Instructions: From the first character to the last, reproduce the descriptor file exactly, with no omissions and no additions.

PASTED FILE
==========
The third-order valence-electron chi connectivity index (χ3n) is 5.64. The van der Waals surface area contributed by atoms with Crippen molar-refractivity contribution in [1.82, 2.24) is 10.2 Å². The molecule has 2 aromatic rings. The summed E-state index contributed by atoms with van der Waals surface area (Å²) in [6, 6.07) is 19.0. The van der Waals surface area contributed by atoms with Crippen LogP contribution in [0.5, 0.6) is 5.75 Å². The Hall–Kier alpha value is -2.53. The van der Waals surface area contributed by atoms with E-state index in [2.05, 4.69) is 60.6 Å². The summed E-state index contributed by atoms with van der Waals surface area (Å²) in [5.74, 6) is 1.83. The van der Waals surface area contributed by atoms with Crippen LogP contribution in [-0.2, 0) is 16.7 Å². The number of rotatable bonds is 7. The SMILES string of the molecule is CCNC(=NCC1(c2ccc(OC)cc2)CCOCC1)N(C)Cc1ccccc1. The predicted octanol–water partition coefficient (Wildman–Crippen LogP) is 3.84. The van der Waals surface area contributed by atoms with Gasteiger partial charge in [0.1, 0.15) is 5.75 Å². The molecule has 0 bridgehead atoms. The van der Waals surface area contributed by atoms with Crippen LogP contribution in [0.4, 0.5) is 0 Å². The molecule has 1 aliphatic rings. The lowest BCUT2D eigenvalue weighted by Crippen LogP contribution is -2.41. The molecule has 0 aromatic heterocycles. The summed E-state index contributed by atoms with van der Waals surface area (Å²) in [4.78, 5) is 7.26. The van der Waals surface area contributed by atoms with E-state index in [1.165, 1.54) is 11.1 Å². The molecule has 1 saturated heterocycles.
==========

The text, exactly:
The third-order valence-electron chi connectivity index (χ3n) is 5.64. The van der Waals surface area contributed by atoms with Crippen molar-refractivity contribution in [1.82, 2.24) is 10.2 Å². The molecule has 2 aromatic rings. The summed E-state index contributed by atoms with van der Waals surface area (Å²) in [6, 6.07) is 19.0. The van der Waals surface area contributed by atoms with Crippen LogP contribution in [0.5, 0.6) is 5.75 Å². The Hall–Kier alpha value is -2.53. The van der Waals surface area contributed by atoms with E-state index in [2.05, 4.69) is 60.6 Å². The summed E-state index contributed by atoms with van der Waals surface area (Å²) in [5.74, 6) is 1.83. The van der Waals surface area contributed by atoms with Crippen LogP contribution in [-0.2, 0) is 16.7 Å². The number of rotatable bonds is 7. The SMILES string of the molecule is CCNC(=NCC1(c2ccc(OC)cc2)CCOCC1)N(C)Cc1ccccc1. The predicted octanol–water partition coefficient (Wildman–Crippen LogP) is 3.84. The van der Waals surface area contributed by atoms with Gasteiger partial charge in [0.1, 0.15) is 5.75 Å². The molecule has 0 bridgehead atoms. The van der Waals surface area contributed by atoms with Crippen LogP contribution in [0.4, 0.5) is 0 Å². The molecule has 1 aliphatic rings. The lowest BCUT2D eigenvalue weighted by Crippen LogP contribution is -2.41. The molecule has 0 aromatic heterocycles. The summed E-state index contributed by atoms with van der Waals surface area (Å²) in [4.78, 5) is 7.26. The van der Waals surface area contributed by atoms with E-state index in [1.165, 1.54) is 11.1 Å². The molecule has 1 saturated heterocycles.